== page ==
Today's mortgage and refinance rates in Alaska

Buying a home in Alaska

According to Zillow, the typical home value in Alaska is a little higher than the US national typical home value of $259,906. The typical home value in Alaska is $285,487, and Zillow expects the value to increase to $296,000 by September 2021.

First-time homebuyer programs in Alaska

The Alaska Housing Finance Corporation has several loan options for first-time borrowers statewide:

  • First Home Limited: The AHFC offers a mortgage with a discounted interest rate to low-to-moderate earners, for certain property types.
  • First Home: This type of mortgage is similar to First Home Limited, except there's no maximum income limit.
  • My Home: If the type of property you're buying doesn't meet the standards of a First Home Limited or First Home mortgage, you may be eligible for a My Home loan.
  • Closing Cost Assistance: You can receive a loan of up to 4% of your mortgage amount to put toward closing costs or a down payment.

Historic mortgage rates for Alaska

By looking at the average mortgage rates in Alaska since 2010, you can see trends for 30-year fixed mortgages, 15-year fixed mortgages, and 5/1 adjustable mortgages:

Seeing how today's rates compare to historic Alaska mortgage rates may help you decide whether you'd be getting a good deal by getting a mortgage or refinancing now.

30-year fixed rates

You'll pay a higher interest rate on a 30-year fixed mortgage than on a shorter-term fixed-rate mortgage. The 30-year fixed rates used to be higher than adjustable rates, but recently 30-year terms have been the better deal.

Monthly payments are relatively low for a 30-year term, because you're spreading payments out over a longer period of time than you would with a shorter term.

You'll ultimately pay more in interest with a 30-year term than you would for a 15-year mortgage, because a) the rate is higher, and b) you'll be paying interest for longer.

15-year fixed rates

You'll pay less on a 15-year mortgage than on a 30-year loan, for two reasons: 15-year fixed rates are lower, and you'll pay off the mortgage in half the time.

Your monthly payments will be higher than with a 30-year mortgage, though. You're squeezing the same loan principal into a shorter amount of time, so you'll pay more each month.

Adjustable rates

An adjustable-rate mortgage keeps your rate the same for the first few years, then changes it periodically. For example, a 5/1 ARM locks in your rate for the first five years, then your rate fluctuates once per year.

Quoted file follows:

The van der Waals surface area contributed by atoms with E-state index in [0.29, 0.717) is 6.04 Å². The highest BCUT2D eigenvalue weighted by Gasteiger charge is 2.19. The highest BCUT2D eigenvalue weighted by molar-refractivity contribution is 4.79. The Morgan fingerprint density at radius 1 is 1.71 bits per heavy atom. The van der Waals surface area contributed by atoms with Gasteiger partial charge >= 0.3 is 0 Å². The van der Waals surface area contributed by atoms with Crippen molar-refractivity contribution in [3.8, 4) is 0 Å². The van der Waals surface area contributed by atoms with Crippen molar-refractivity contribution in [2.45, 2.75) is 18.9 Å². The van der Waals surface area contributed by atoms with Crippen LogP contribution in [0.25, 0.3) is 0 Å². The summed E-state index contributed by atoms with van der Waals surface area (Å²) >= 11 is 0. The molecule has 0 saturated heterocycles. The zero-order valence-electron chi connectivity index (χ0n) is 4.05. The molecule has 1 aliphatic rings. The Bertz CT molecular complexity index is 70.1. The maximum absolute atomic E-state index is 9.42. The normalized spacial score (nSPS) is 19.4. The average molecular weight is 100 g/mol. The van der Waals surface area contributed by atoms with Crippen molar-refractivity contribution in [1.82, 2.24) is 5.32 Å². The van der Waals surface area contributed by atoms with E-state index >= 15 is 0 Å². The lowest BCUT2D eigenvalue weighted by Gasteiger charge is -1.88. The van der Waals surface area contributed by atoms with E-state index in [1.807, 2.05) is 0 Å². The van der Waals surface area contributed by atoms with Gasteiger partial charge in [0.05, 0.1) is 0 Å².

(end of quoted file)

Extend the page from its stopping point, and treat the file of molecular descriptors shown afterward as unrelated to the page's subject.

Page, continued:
ARM rates are at historic lows right now, but a fixed-rate mortgage is still the better deal. The 30-year fixed rates are comparable to or lower than ARM rates. It could be in your best interest to lock in a low rate with a 30-year or 15-year fixed-rate mortgage rather than risk your rate increasing with an ARM.

If you're considering an ARM, you should still ask your lender about what your individual rates would be if you chose a fixed-rate versus adjustable-rate mortgage.

Refinancing your mortgage in Alaska

Rates are at historic lows right now, so it could be worth it to switch your current mortgage for one with a lower rate — especially if the new rate would be significantly lower.

You don't necessarily need to refinance with the same lender you used for your initial mortgage. A different company may offer you a better deal this time around. Shop around for a lender who will offer the lowest rate based on your credit score and debt-to-income ratio, and the one that charges relatively low fees.

How to get a low interest rate

Here are some tips for landing a good interest rate on your mortgage:

  • Save for a down payment. With a conventional loan, you may be able to put down as little as 3%. But the higher your down payment, the lower your rate will likely be. Rates should stay low for a while, so you probably have time to save more.
  • Increase your credit score. Many lenders require a minimum credit score of 620 to receive a mortgage. But the higher your score, the better your rate will be. To improve your credit score, be sure to pay all your bills on time. You can also pay down debts or let your credit age.
  • Lower your debt-to-income ratio. Your DTI is the amount you pay toward debts each month, divided by your gross monthly income. Most lenders want to see a DTI of 36% or less, but an even lower DTI can result in a better rate. To improve your DTI, pay down debts or consider opportunities to increase your income.
  • Choose a USDA or VA loan. If you're eligible, you might consider a USDA loan (for low-to-moderate income borrowers buying in a rural area) or a VA loan (for military members and veterans). These mortgages typically come with lower interest rates than conventional or FHA loans. As an added bonus, you won't need a down payment.

Improving your financial situation and choosing the right type of mortgage for your needs can help you get the best interest rate possible.

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